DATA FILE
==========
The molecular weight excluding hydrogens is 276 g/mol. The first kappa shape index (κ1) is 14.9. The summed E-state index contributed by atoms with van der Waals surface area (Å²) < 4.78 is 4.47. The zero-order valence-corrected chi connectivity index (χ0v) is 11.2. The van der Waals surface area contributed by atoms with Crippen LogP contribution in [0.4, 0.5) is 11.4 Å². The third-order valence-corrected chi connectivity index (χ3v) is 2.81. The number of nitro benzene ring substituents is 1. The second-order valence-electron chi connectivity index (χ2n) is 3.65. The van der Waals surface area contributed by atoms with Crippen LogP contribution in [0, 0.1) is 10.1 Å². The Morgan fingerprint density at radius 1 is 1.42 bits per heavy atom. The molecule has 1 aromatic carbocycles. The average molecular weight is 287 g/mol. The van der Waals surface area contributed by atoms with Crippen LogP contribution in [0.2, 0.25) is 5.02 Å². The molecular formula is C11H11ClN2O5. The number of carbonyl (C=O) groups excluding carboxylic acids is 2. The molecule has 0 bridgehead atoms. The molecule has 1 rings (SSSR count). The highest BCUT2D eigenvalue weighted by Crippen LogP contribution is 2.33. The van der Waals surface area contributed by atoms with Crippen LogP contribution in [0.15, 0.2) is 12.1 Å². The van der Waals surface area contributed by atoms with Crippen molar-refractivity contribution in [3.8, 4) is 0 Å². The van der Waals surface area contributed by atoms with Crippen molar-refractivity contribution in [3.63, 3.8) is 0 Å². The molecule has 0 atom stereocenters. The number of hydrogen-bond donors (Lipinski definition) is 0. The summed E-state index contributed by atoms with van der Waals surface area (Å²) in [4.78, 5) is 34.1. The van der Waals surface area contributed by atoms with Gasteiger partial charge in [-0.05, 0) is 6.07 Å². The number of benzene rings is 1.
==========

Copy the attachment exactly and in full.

The molecular weight excluding hydrogens is 276 g/mol. The first kappa shape index (κ1) is 14.9. The summed E-state index contributed by atoms with van der Waals surface area (Å²) < 4.78 is 4.47. The zero-order valence-corrected chi connectivity index (χ0v) is 11.2. The van der Waals surface area contributed by atoms with Crippen LogP contribution in [0.4, 0.5) is 11.4 Å². The third-order valence-corrected chi connectivity index (χ3v) is 2.81. The number of nitro benzene ring substituents is 1. The second-order valence-electron chi connectivity index (χ2n) is 3.65. The van der Waals surface area contributed by atoms with Crippen LogP contribution in [0, 0.1) is 10.1 Å². The Morgan fingerprint density at radius 1 is 1.42 bits per heavy atom. The molecule has 1 aromatic carbocycles. The average molecular weight is 287 g/mol. The van der Waals surface area contributed by atoms with Crippen LogP contribution in [0.2, 0.25) is 5.02 Å². The molecular formula is C11H11ClN2O5. The number of carbonyl (C=O) groups excluding carboxylic acids is 2. The molecule has 0 bridgehead atoms. The molecule has 1 rings (SSSR count). The highest BCUT2D eigenvalue weighted by Crippen LogP contribution is 2.33. The van der Waals surface area contributed by atoms with Crippen LogP contribution in [0.15, 0.2) is 12.1 Å². The van der Waals surface area contributed by atoms with Crippen molar-refractivity contribution in [3.8, 4) is 0 Å². The van der Waals surface area contributed by atoms with Crippen molar-refractivity contribution in [3.63, 3.8) is 0 Å². The molecule has 0 atom stereocenters. The number of hydrogen-bond donors (Lipinski definition) is 0. The summed E-state index contributed by atoms with van der Waals surface area (Å²) in [4.78, 5) is 34.1. The van der Waals surface area contributed by atoms with Gasteiger partial charge in [-0.05, 0) is 6.07 Å². The number of benzene rings is 1.